Whether on an early morning drive or late night cruise, playing music from your car’s stereo is one of the best feelings. What makes this even better is a good sound system that gives you everything the audio has to offer.
Tuning the gain on your amplifier the right way helps you achieve superior sound quality. However, a lot of people don’t know what an amplifier is or the right steps to accurately adjust the gain control.
This article presents you with all you need to know, including a step-by-step procedure on how to tune your amplifier with the use of just a digital multimeter. Let’s get right in.
Why Is The Multimeter The Right Tool?
Also called a multitester or Volt-Ohm-Meter (VOM), a multimeter is a device used to gauge the amount of voltage, current, and resistance present in an electronic component. Using a multimeter is easy.
An amplifier, on the other hand, is an electronic device used to boost or increase the voltage, current, or power (amplitude) of a signal to a certain gain.
What is gain on an amp? It is simply the measure of amplitude from the amplifier.
This is how the multimeter and amplifier come together. Tuning an amplifier just means changing the level of amplitude from your car’s speakers. This affects how well the sound comes out of the speaker and, in turn, your overall listening experience.
You could use just your ears to determine how well these sound signals come out. However, this isn’t the best way to get the best sound as minute distortions are sure to be missed.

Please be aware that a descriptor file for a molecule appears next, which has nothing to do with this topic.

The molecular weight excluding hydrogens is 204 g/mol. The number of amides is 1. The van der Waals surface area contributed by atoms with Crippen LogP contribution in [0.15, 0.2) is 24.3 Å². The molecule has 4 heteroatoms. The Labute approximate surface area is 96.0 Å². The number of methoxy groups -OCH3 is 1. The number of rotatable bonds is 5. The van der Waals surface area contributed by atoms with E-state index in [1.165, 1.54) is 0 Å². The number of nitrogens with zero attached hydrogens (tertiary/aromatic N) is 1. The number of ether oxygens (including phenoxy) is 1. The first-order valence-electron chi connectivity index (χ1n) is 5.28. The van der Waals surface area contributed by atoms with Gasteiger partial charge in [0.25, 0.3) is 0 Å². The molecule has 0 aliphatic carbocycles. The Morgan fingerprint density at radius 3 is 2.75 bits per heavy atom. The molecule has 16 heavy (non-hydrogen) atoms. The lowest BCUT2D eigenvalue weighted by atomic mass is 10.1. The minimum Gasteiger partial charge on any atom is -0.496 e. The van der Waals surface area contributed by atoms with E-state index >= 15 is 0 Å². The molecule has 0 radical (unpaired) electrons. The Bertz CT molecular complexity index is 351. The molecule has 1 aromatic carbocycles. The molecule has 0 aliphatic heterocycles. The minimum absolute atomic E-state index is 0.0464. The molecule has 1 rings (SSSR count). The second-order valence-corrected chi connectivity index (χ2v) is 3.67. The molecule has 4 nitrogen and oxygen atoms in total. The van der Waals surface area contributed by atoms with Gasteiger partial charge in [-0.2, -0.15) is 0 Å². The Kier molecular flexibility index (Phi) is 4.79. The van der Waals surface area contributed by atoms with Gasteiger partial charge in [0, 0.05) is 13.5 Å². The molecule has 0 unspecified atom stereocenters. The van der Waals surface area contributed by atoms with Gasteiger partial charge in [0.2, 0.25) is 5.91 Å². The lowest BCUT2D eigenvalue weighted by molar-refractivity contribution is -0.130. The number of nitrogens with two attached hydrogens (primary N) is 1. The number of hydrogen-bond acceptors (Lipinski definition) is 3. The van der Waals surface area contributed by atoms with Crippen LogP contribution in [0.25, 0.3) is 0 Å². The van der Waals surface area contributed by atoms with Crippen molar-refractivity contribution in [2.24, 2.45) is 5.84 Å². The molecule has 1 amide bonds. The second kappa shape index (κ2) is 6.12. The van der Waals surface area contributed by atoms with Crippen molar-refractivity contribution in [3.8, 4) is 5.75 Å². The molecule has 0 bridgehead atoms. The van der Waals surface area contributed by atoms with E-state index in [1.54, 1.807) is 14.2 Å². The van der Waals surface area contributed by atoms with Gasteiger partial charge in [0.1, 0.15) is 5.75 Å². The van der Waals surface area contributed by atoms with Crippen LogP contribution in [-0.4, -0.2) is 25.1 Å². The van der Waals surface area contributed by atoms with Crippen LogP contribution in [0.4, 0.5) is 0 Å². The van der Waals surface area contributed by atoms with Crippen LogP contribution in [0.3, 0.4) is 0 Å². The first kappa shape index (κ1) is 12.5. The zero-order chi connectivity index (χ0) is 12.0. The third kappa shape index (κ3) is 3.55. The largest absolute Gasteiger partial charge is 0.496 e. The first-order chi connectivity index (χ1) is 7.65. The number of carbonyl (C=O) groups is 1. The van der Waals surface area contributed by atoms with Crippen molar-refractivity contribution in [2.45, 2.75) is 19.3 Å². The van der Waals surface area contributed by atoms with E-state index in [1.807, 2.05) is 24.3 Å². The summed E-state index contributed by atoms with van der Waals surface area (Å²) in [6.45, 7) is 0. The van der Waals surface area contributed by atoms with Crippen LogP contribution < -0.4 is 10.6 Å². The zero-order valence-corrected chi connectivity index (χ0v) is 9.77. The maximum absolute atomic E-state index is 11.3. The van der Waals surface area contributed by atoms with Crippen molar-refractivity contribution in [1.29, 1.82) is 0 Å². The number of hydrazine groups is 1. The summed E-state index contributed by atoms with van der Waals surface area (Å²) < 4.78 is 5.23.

This is where a multimeter comes in.
A digital multimeter shows you the exact level of amplification your sound signals are on.
Where you have specific values you aim for with your signal amplitude, a multimeter lets you attain these with relative ease.
Regardless of all these, it’s not as easy as it sounds. While tuning your amplifier, voltage from the head unit’s input must be the same as its output. This ensures that sound clipping is avoided.
Now that the basics are covered, let’s get right to business.
Tuning An Amplifier With A Multimeter
There are certain tools you need aside from a multimeter. These include
- A speaker to test with the amplifier
- The amplifier’s manual to know details about it
- A calculator to accurately measure voltage sums, and
- A CD or other source that plays audio at 60 Hz
All these have their respective uses while tuning the amplifier. However, you will also make use of a formula. That is;
E = √PR, where E is the A.C voltage, P is the power (watts) and R is the Resistance (Ohm). Follow these steps closely.
- Check The Manual For The Recommended Wattage Output
Your amplifier’s manual shows you information on its wattage output. This does not change and you want to note this down before proceeding.
- Test The Speaker’s Resistance
Resistance is measured in Ohm (Ω) and you want to take note of the Ohm readings gotten from the speaker. This procedure is simple.
All you have to do is insert the connectors into their respective jacks; the read lead connector goes in the VΩMa jack and the black connector goes in the COM jack.
Once this is done, you move the multimeter selector to the Ohms logo (usually represented with “Ω”) and ensure it reads 0 before making any other steps. This signals that the lead connectors are not touching.
Now, you touch the exposed circuit components on the speaker with these lead connectors. This is when you take note of the Ohms reading on the multimeter.